Figure 5: Lipid bilayer with surface characteristics
Just like the heads, the tails of lipids can also affect membrane properties, for instance by determining the phase of the bilayer. The bilayer can adopt a solid gel phase state at lower temperatures but undergo phase transition to a fluid state at higher temperatures, and the chemical properties of the lipids' tails influence at which temperature this happens.
Figure 6: Differing packing methods in the different phases of lipid bilayers along with the layer structure.
A biological membrane is commonly described as a two-dimensional surface, which spans a three-dimensional space. It is not sufficient to determine the membrane curling that is seen in a single cross-section of the object, because in general there are two curvatures that characterize the shape each point in space. The radii of these two circular fragments, R1 and R2, are called the principal radii of curvature, and their inverse values are referred to as the two principal curvatures.
The principal curvatures C1 and C2 can vary arbitrarily and thereby give origin to different geometrical shapes, such as cylinder, plane, sphere and saddle.
Figure 9: This graphic describes how some lipids do not self assemble into bilayers and depending on their curvatures form other structures and surfaces.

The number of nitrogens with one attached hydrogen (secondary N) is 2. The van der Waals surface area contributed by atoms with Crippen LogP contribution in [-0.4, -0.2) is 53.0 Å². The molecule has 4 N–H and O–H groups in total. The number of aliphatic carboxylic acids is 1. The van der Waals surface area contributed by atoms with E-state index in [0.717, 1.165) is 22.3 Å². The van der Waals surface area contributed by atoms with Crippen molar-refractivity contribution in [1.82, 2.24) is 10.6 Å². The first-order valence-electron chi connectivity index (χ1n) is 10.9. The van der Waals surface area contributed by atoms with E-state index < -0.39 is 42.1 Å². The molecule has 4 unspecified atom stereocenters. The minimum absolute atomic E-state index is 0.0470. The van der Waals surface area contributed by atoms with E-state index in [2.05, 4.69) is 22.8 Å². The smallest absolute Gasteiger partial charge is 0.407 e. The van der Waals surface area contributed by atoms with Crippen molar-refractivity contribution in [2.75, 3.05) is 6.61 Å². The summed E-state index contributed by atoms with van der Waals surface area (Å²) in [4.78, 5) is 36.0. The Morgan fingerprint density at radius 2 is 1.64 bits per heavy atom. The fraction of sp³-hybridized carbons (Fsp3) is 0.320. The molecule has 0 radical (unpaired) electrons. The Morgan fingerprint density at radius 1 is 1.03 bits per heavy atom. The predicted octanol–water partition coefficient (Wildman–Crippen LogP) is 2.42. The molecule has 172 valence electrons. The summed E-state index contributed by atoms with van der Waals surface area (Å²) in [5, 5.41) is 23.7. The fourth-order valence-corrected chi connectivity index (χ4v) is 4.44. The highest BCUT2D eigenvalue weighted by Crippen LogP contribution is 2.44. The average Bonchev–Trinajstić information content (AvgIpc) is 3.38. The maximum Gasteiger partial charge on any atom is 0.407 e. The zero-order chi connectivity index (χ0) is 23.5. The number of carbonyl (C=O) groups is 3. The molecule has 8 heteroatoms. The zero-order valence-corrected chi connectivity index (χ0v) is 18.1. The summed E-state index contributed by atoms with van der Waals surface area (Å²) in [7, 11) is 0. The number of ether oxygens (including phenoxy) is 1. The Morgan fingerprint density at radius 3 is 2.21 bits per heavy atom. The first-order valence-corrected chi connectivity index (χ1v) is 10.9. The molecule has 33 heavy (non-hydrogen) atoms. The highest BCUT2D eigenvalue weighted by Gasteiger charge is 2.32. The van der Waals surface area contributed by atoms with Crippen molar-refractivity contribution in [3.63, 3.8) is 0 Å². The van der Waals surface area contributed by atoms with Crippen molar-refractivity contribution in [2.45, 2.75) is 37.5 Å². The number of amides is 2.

Scattering Characterization Techniques
Despite being only a few nanometers thick, the bilayer is composed of several distinct chemical regions across its cross-section. These regions and their interactions with the surrounding water have been characterized over the past several decades with x-ray reflectometry, neutron scattering and nuclear magnetic resonance techniques.
Since neutrons are electrically neutral, they penetrate matter more deeply than electrically charged particles of comparable kinetic energy; therefore they are valuable probes of bulk properties. Neutrons interact with atomic nuclei and magnetic fields from unpaired electrons. The neutrons cause pronounced interference and energy transfer effects in scattering experiments. Unlike an x-ray photon with a similar wavelength, which interacts with the electron cloud surrounding the nucleus, neutrons primarily interact with the nucleus itself.